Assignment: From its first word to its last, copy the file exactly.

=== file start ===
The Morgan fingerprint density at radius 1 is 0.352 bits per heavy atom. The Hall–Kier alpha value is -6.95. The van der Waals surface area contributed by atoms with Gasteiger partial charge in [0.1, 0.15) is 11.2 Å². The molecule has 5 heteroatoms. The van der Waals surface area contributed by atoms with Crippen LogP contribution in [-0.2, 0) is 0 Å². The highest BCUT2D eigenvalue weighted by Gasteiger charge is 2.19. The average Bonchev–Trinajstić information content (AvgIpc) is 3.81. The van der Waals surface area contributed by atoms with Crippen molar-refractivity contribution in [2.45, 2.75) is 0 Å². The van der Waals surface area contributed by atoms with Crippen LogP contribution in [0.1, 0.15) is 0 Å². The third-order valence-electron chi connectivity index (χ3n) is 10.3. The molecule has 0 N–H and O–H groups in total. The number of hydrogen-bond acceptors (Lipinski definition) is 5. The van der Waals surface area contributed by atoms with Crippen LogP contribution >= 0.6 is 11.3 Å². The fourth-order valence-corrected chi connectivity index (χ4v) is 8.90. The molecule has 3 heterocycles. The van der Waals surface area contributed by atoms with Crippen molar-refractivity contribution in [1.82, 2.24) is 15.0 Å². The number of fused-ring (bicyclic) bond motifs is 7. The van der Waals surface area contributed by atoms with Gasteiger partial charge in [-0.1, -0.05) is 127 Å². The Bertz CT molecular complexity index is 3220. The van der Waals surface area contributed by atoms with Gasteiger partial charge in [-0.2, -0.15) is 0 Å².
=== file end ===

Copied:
The Morgan fingerprint density at radius 1 is 0.352 bits per heavy atom. The Hall–Kier alpha value is -6.95. The van der Waals surface area contributed by atoms with Gasteiger partial charge in [0.1, 0.15) is 11.2 Å². The molecule has 5 heteroatoms. The van der Waals surface area contributed by atoms with Crippen LogP contribution in [-0.2, 0) is 0 Å². The highest BCUT2D eigenvalue weighted by Gasteiger charge is 2.19. The average Bonchev–Trinajstić information content (AvgIpc) is 3.81. The van der Waals surface area contributed by atoms with Crippen molar-refractivity contribution in [2.45, 2.75) is 0 Å². The van der Waals surface area contributed by atoms with Crippen LogP contribution in [0.1, 0.15) is 0 Å². The third-order valence-electron chi connectivity index (χ3n) is 10.3. The molecule has 0 N–H and O–H groups in total. The number of hydrogen-bond acceptors (Lipinski definition) is 5. The van der Waals surface area contributed by atoms with Crippen LogP contribution >= 0.6 is 11.3 Å². The fourth-order valence-corrected chi connectivity index (χ4v) is 8.90. The molecule has 3 heterocycles. The van der Waals surface area contributed by atoms with Crippen molar-refractivity contribution in [1.82, 2.24) is 15.0 Å². The number of fused-ring (bicyclic) bond motifs is 7. The van der Waals surface area contributed by atoms with Gasteiger partial charge in [-0.1, -0.05) is 127 Å². The Bertz CT molecular complexity index is 3220. The van der Waals surface area contributed by atoms with Gasteiger partial charge in [-0.2, -0.15) is 0 Å².